Quantum electronics: Crucial twist?

Table of contents:

Quantum electronics: Crucial twist?
Quantum electronics: Crucial twist?

Crucial shoot?

Power on or power off - current computer models create entire (virtual) worlds with these two states. The electronics of the future should be more diverse and also take into account the torque of the electrons, their spin. But to do this, you first have to be able to distinguish between the particles according to their spin states. At school, it still looks so simple and literally "obvious": Two wires, a lamp, a battery - everything connected, and we schoolboys saw the light. If electricity can flow between plus and minus without any interference, it makes the glowing wire shine. And electricity - that was the next level of knowledge - is nothing more than a bunch of electrons, all of which are negatively electrically charged.

Happy if this knowledge is enough and since then you are no longer surprised when the uplighter actually provides pleasant reading light when you press the light switch. It's your own fault if you're curious to dig deeper and want to learn more about current flow and these dubious electrons. Because from now on it will only get more complicated, more diverse, more confused. But the unsteady mind didn't want it any other way.

So he learns that current flowing in a magnetic field not only creates light, but also experiences a force. Which means that the wandering electrons in the conductor are thrown off the straight path with gentle force. Instead of stubbornly going ahead, the wire also goes to the side. But because all electrons have the same negative charge, they all turn to the same side, which is why it's a bit overcrowded, while the opposite side is yawning emptiness. Too many electrons here, too few there - this results in a voltage that is called the Hall voltage after its discoverer Edwin Hall. It's not too big and is perpendicular to the direction of the current and the magnetic field, but it's clearly there and is even relatively easy to measure experimentally.

This may not seem too complicated. But we are still at the beginning. Next up are the electrons, which quantum physics reports are not only electrically charged, but also have an angular momentum, also known as spin. Graphically speaking, such a spin is very similar to the rotation of a globe in its holder: it either wobbles correctly from west to east or it rotates around its axis from east to west. If we disregard the fact that such an electron has to rotate twice through 360 degrees in order to have reached the initial state again (that's where the confusion begins), this analogy applies quite well. In any case, the spin of an electron points up or down.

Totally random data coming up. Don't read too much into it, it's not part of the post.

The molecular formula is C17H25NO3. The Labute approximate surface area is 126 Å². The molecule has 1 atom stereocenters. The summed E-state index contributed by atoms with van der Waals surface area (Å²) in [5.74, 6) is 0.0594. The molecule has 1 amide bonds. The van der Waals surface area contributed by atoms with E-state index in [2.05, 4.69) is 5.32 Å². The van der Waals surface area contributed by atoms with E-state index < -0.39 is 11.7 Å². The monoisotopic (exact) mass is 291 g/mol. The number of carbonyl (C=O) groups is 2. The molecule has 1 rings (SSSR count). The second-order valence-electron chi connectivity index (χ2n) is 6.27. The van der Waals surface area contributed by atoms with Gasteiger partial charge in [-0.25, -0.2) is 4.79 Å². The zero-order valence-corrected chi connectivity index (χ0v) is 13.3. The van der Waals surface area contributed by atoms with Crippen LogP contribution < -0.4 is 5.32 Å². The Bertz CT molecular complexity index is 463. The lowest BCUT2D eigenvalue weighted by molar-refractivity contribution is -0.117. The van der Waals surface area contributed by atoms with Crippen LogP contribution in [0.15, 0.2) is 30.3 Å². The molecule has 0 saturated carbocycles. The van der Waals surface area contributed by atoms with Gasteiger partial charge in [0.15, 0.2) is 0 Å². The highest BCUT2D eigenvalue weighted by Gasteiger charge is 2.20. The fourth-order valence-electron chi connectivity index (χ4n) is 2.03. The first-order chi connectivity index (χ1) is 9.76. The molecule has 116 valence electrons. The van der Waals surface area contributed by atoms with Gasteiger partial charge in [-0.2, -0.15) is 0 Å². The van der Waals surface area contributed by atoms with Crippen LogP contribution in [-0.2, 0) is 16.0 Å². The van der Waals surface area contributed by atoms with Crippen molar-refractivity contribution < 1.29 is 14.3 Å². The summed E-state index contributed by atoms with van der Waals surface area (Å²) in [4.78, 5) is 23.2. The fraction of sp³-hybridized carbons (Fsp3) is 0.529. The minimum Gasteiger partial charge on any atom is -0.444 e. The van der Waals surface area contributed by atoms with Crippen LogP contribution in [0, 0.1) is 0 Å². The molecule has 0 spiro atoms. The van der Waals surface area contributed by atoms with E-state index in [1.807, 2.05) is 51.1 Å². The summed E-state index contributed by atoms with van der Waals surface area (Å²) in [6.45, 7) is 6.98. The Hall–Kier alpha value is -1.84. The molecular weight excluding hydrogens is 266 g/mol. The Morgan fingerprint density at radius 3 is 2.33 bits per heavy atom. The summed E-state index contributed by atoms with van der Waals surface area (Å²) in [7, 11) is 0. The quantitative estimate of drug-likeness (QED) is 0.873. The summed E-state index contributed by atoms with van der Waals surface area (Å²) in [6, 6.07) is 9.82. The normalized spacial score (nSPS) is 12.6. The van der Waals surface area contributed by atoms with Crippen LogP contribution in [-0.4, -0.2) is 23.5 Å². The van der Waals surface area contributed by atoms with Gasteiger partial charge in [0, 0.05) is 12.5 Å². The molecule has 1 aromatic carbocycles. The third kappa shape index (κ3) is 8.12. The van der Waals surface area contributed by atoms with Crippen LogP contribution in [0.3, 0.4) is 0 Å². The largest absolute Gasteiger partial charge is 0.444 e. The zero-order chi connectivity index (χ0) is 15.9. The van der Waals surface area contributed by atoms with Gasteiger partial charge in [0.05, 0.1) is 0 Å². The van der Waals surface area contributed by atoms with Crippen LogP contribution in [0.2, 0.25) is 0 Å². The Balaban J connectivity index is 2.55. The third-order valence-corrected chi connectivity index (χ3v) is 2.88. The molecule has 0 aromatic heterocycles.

If we now throw these two harmless additional pieces of knowledge together, then the Hall effect and electron spin result in something new that even seasoned physicists are currently having problems with: the spin Hall effect. For several decades it has been known - theoretically - that wandering electrons are also deflected by their spin properties. However, nobody can say exactly why this happens. Ideas range from scattering at imperfections in the conductor to this-is-an-internal-thing-of-the-electrons.

Anyone who does not shrug their shoulders and returns to the battery and the small lamp at this point is setting up heavy experimental setups in the laboratory in order firstly to find out whether this spin Hall effect also exists in experimental reality, and secondly to find out how, why and anyway. So did Sergio Valenzuela and Mike Tinkham from Harvard University. Two other groups before them had already demonstrated the predicted unequal distribution using optical methods, but Valenzuela and Tinkham wanted to capture the electrons in a manner befitting their status – electronically.

For this purpose, they made a nano-device that can only be properly recognized under an atomic force microscope. Essentially, this is an aluminum cross known in specialist circles as the Hall Cross. If a current flows from top to bottom, no voltage can be detected on the side arms, since the electron spins point up as often as down on average. It was therefore necessary to disturb this spin balance - which can be done particularly well with electrons from a material similar to iron, because such materials naturally contain more electrons with one spin direction. So the researchers placed a corresponding electrode across the top bar of the Hall cross and allowed spin-polarized electrons to tunnel into the cross over a barrier. Lo and behold: The asymmetry of the spins caused the expected electron migration and the hoped-for spin Hall voltage.

The measured value of ten billionths of a volt obtained by Valenzuela and Tinkham is quite small, but sufficient to use it in further experiments as an indicator of the spin Hall effect. For the near future, this means that equipped physicists will finally be able to delve even deeper into the mysteries of strange electrons. And on the horizon beckons the promising utopia of spintronics, in which information for new computers is no longer represented as banal on and off, but rather is contained in the spin properties. This is what can happen when you start harmlessly with wires, batteries and lamps and are still curious afterwards.

Popular topic